“...past get-ready, almost at get-set...”

Stephen Burt’s review of Easy, Marie Ponsot’s sixth collection of poems, is in this Sunday’s New York Times Book Review. Burt closes the review with lines from “Dancing Day II,” which, along with “Dancing Day I,” closes our latest issue.

We’ve put both poems online, and I’ve posted the second one below, along with video of Marie reading an untitled poem by Scott Walt that received honorable mention for poetry in PENs 2004 Prison Writing Contest. Marie has worked closely with the Prison Writing Program for years, and her thoughts on the “inner exile” of prison appear in PEN America 9: Checkpoints.

Burt praises "Dancing Day II” as “tender, alert, self-ironized and finally unillusioned,” noting that its “coming event is at once the end of a life and the sociable delight of another night out.”

Dancing Day II

Once, one made many.
Now, many make one.
The rest is requiem.

We’re running out of time, so
we’re hurrying home to
practice to
gether for the general dance.
We’re past get-ready, almost at get-set.
Here we come many to
dance as one.

Plenty more lost selves keep arriving, some
we weren’t waiting for. We stretch and
lace up practice shoes. We mind our manners—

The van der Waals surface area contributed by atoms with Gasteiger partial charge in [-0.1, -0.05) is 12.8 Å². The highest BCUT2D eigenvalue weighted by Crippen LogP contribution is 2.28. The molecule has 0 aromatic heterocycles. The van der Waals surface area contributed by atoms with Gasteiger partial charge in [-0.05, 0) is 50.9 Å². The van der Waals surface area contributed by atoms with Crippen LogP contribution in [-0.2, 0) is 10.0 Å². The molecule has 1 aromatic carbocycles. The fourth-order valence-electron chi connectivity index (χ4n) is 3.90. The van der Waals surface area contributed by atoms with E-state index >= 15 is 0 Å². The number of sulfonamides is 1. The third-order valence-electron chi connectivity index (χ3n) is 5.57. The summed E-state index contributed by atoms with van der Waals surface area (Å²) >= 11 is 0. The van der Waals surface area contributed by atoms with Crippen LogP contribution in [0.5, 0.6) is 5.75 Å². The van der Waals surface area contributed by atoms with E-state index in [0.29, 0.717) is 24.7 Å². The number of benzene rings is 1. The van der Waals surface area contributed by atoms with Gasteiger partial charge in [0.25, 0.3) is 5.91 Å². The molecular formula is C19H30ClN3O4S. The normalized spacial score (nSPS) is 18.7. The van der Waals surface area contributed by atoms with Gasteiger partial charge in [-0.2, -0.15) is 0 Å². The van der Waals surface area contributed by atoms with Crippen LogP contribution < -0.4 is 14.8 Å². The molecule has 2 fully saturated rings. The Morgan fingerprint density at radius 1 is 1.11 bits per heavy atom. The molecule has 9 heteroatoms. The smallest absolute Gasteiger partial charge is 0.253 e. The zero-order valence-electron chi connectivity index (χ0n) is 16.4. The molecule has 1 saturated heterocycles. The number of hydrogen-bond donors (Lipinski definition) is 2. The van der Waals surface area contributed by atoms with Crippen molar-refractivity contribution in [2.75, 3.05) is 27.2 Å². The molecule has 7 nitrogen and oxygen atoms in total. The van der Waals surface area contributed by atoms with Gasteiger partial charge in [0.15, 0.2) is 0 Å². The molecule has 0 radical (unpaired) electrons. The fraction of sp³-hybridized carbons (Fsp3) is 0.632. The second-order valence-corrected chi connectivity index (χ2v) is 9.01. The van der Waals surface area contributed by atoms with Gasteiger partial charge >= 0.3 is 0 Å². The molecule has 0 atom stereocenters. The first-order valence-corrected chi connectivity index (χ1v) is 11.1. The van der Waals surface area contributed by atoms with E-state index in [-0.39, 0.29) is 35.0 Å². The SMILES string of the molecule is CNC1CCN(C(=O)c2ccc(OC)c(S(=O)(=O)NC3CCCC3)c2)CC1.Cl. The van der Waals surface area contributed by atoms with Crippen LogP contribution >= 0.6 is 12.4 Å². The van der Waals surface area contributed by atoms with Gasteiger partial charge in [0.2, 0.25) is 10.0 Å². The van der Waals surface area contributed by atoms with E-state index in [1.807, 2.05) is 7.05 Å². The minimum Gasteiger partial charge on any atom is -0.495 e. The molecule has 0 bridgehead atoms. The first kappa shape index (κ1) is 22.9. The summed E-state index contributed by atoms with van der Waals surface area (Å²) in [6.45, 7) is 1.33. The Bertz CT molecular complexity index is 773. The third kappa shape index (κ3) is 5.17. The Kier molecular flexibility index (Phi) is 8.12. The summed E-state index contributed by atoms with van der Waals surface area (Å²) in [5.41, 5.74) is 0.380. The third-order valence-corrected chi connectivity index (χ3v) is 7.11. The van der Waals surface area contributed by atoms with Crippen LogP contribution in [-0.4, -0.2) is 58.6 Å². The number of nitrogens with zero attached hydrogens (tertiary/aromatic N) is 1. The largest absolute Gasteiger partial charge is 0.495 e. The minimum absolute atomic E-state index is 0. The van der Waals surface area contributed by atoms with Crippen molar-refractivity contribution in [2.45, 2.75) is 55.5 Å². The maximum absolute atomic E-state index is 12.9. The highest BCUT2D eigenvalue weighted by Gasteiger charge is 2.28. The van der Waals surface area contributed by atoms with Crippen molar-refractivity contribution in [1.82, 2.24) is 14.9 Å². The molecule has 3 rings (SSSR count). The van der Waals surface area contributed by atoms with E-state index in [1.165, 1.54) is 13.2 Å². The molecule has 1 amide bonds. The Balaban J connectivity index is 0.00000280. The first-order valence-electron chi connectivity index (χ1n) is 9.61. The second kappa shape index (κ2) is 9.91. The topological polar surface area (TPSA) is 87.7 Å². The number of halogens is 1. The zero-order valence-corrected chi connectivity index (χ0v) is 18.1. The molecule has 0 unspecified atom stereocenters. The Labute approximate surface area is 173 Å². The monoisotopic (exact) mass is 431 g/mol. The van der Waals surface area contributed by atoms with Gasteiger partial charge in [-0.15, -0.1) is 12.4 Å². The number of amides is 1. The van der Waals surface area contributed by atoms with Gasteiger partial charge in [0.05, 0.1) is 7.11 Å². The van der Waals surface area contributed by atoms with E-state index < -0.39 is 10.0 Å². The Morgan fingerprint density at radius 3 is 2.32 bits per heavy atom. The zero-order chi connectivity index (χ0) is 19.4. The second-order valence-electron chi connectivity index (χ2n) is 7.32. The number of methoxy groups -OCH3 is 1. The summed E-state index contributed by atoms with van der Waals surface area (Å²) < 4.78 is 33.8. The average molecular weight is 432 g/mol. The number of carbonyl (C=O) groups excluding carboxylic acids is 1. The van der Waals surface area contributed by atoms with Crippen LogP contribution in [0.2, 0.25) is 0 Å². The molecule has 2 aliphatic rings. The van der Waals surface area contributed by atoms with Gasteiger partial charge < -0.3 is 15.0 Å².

no staring, just snatching a look
—strict and summative—
at each other’s feet & gait & port.

Every one we ever were shows up
with world-flung poor triumphs
flat in the back-packs we set down to greet
each other. Glad tired gaudy
we are more than we thought
& as ready as we’ll ever be.

We’ve all learned the moves, separately,

from the absolute dancer
the foregone deep breather
the original choreographer.

Imitation’s limitation—but who cares.
We’ll be at our best on dancing day.
On dancing day
we’ll belt out tunes we’ll step to
till it’s time for us to say
there’s nothing more to say
nothing to pay no way
pay no mind pay no heed
pay as we go.
Many is one; we’re out of here,
exeunt omnes

exit oh and save
this last dance for me

on the darkening ground
looking up into
the last hour of left light
in the star-stuck east,
its vanishing flective, bent

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